And if you have a sweet tooth, don’t forget the gelato — also unique to the new site.
“When you go to the Cedar Rapids location, you go to try and learn the coffee craft,” Sladek said. “Here, you come to enjoy the atmosphere.”
One thing they brought less of to the new location is tea. For more tea options, go to Cedar Rapids.
In the future, the pair plan to expand their cocktail menu and add more things to nibble on, like charcuterie boards.
“We’ve created the ideal first-date spot,” White said, where coffee can turn into cocktails and a quick walk to nearby restaurants for dinner if things go well. If the chemistry isn’t there, you can end it after coffee.
And with different types of drinks, the location’s strength lies in its versatility to offer a quick coffee to wake you up on the way to work or a relaxing seat to be social and productive.
White got into the coffee shop business almost by accident. While looking at real estate in downtown Cedar Rapids, she had a conversation with Morris that sparked an immediate connection. So in the middle of a pandemic, the woman with no prior experience in the coffee industry took a leap of faith, with the understanding that customers wanted to come back to the things they enjoyed before.
With a human resources background, she said they’ve taken on a novel mentality in the restaurant and service industry that will set them up for long-term success by investing in and cultivating employees.
“Too often, business owners don’t provide for staff. It’s turn and burn,” Sladek said. “Our goal is to make a spot that has quality product, is a fun spot to be in. We wanted it to be a place where you can be a career server and earn more than a living wage.”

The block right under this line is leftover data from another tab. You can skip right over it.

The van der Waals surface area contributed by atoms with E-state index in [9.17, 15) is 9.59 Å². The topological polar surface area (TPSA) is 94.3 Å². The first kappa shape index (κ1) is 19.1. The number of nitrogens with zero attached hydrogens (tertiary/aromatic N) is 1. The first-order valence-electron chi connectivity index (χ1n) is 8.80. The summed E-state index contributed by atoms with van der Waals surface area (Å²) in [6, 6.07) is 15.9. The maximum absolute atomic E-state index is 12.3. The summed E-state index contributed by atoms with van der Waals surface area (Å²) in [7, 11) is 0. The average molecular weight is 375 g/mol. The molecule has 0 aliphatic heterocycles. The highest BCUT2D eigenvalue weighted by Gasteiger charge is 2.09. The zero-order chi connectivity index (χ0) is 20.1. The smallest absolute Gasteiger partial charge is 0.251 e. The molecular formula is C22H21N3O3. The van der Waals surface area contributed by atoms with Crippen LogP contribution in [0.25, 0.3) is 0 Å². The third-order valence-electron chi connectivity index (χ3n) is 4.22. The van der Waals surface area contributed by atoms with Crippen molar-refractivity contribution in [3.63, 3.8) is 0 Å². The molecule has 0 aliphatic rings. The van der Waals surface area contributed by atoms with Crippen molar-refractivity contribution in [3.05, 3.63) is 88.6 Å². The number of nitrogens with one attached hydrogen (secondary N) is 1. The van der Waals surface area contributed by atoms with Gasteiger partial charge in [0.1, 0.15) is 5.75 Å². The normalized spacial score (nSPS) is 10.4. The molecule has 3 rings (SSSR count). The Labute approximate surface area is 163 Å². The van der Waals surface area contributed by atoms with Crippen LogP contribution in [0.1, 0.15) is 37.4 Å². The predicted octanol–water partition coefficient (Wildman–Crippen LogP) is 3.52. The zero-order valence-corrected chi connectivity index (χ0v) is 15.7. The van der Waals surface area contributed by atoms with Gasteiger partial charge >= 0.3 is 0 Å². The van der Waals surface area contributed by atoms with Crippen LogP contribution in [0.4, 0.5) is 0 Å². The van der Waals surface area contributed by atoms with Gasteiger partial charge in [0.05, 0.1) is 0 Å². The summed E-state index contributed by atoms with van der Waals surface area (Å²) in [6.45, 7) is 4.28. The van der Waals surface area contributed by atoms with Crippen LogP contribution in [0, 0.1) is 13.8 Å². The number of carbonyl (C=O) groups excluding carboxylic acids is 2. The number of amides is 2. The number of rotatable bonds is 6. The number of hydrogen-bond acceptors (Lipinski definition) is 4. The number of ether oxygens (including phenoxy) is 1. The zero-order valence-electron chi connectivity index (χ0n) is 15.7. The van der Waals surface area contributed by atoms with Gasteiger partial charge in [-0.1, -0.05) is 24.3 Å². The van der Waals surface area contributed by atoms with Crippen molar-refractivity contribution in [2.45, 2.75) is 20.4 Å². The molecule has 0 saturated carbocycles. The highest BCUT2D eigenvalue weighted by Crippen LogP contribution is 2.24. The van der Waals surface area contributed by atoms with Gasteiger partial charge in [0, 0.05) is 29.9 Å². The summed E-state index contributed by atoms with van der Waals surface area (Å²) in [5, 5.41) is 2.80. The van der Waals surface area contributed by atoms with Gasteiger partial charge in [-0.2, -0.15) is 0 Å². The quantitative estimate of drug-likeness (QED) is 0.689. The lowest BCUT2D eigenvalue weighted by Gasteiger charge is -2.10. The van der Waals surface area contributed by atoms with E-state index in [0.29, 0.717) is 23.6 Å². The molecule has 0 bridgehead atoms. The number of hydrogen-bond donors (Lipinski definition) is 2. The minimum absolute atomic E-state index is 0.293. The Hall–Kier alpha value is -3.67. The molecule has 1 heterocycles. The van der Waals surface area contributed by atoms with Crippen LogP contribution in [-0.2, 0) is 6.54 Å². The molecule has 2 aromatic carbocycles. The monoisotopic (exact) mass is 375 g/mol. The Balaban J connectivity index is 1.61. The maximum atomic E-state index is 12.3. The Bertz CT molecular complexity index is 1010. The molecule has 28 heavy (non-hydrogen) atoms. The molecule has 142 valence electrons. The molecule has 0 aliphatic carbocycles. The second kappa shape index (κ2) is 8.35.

“As they invest in us, we invest in them,” White added.
After the pandemic hit restaurants hard, she said the paradigm shift gave many former workers in the industry a chance to get out, taking the soft skills they had and migrating to another industry to survive. But she also said the reputation surrounding the food and beverage industry among employees has, at least in part, hindered their ability to bounce back.
“Before, there were so many workers that you could treat them as a number,” she said, emphasizing their transparency with employees in building a sustainable atmosphere that produces creativity and enthusiasm.
Bucking the stereotype of millennials, they said they want to be mentors to the employees their age, too.
“Being in the ownership of it now, I realize how many restaurants burned me,” Sladek said. “We’re paying our baristas more than I was paid as a (general manager) in some downtown restaurants. It sucks to realize that.”
But it’s more than monetary, White said — it’s the culture, too.
Previously occupied by High Grounds and one other shop in the four-year-old Coralville development, White said she’s confident that their products, management style and ability to adapt to the market will bring them success. The Cedar Rapids location has gradually regained 95 percent of its pre-pandemic sales, even without the return of office employees to some major establishments in the district.
The Coralville location has seen success in its first couple months since opening May 15, hitting all goals set by the owners so far.